“Did you get a building permit, Mr. Hansard?”, the commissioner asks.
“Building permit, sir?”, I reply.
A moment of awkward silence. The tiny house is already built; I have no idea what he is talking about.
“Well, we’ll need to get you a building permit. Are you planning to hook-up to septic or sewer?”
Nice, an easy one. He’ll love this:
“Actually, sir—neither. The tiny house has a compost toilet, and we are going to run the gray water out the back and build a natural filtration system. The house is pretty cool—with solar panels you can take it entirely off-grid. I’ve found a great way to take care of the solid stuff (not that I’m looking forward to it, you understand), but figure it fits the whole natural-sustainable theme of my farm.”
More awkward silence. He’s likely trying to decide if I’m joking with him (I’m not—I’m really going to compost the poop and run the liquid stuff out the back into a natural filter. He has no idea what I’m capable of, but I’ve endured worse).
“You can’t do that, Mr. Hansard.”
Sure I can? I mean, it’s definitely possible. Maybe the guy needs to see a YouTube video—it’s done all over the world where folks don’t have running water or sewer. Mostly third-world countries. What’s the problem? Before I can explain:
“The only legal way to dispose of… waste… in Washington county is for it to be deposited into a septic or sewer system. We don’t want to contaminate the water ways.”
One hundred meters away, a herd of approximately 40 beef cow linger in the water. I make eye contact with one. He smiles as he lifts his tail, and there are a series of small splashes in the water behind him. He’s clearly mocking me.
“But I have a compost toilet?”, I reply.
The commissioner could say something here, but instead ignores my comment. He knows I’m about to realize what he’s getting at, which is that there is serious work to do before anyone will be allowed to stay in the home. One task will be replacing the compost toilet with an actual toilet.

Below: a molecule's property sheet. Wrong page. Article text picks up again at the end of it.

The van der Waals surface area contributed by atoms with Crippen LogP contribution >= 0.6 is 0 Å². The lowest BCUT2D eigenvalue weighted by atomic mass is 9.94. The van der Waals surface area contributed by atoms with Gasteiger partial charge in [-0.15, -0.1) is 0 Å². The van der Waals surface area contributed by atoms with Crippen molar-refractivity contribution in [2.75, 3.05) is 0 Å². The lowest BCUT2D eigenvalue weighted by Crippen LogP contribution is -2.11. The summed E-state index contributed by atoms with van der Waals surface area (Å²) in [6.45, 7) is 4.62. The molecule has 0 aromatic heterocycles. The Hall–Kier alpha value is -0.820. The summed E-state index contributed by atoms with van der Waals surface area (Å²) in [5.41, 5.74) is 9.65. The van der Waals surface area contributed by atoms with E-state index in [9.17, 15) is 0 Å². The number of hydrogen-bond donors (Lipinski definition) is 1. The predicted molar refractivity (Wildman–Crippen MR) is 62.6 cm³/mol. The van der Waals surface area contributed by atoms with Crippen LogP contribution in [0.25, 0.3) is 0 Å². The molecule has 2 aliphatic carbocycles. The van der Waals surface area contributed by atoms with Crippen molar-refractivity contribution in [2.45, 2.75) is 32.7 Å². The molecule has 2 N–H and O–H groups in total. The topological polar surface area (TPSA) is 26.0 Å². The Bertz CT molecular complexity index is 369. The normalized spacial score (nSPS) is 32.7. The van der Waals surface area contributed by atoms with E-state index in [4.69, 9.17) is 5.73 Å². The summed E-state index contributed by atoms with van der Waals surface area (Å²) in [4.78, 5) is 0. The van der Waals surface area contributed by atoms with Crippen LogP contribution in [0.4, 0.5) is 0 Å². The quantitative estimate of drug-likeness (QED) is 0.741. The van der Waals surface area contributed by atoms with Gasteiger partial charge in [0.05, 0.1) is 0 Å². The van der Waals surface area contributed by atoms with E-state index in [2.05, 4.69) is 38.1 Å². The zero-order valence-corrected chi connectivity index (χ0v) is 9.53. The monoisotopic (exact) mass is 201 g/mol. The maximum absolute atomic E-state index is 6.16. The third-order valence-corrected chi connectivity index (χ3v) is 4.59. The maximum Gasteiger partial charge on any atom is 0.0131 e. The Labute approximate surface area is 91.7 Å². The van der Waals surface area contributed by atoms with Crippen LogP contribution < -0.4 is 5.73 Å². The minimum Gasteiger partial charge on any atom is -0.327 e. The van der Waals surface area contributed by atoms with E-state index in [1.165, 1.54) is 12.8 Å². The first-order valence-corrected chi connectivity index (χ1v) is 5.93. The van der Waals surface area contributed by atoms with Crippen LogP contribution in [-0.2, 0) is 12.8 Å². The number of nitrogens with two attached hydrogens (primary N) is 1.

I hear shuffling of papers through the phone:
“Actually, Mr. Hansard, it looks like you are zoned R2…”
Exactly. It’s a tiny house. On residential. I see no problem. He continues:
“In Washington county, mobile homes and RVs aren’t allowed on R2.”
Another pause. The hamsters running the flywheel in my brain aren’t doing very well.
“But it’s for my farm,” I reply. This is dumb and unimportant. But, frankly, I feel dumb at this point, which makes the response appropriate.
“Your farm… is it located at the same address as your home?” he asks.
There is no way this question is good for me.
“Yes…” I say, despite the growing sense that I should have been lying through my teeth this entire conversation. I hear mooing from the cows behind me. I interpret this as laughter.
The commissioner sighs. He clearly doesn’t want to say the next sentence. “Well, Mr. Hansard, in Washington county, you aren’t allowed to operate a farm business on R2, either.”
Forget flywheels. I’m pre-wheel stone age.
It took a while for that last nugget to really sink in. I wandered around the property, occasionally cursing to (and at) myself; other times spontaneously throwing whatever random objects I stumbled upon. It's hard to describe the deep embarrassment and shame that was slowly growing inside me. Against the advice of almost everyone in my life, I'd left the service past the 10 year mark (turning down promotion on the way out-- twice), drug my family to an entirely new place, and started a hair-brained business venture that I had exactly zero prior experience in.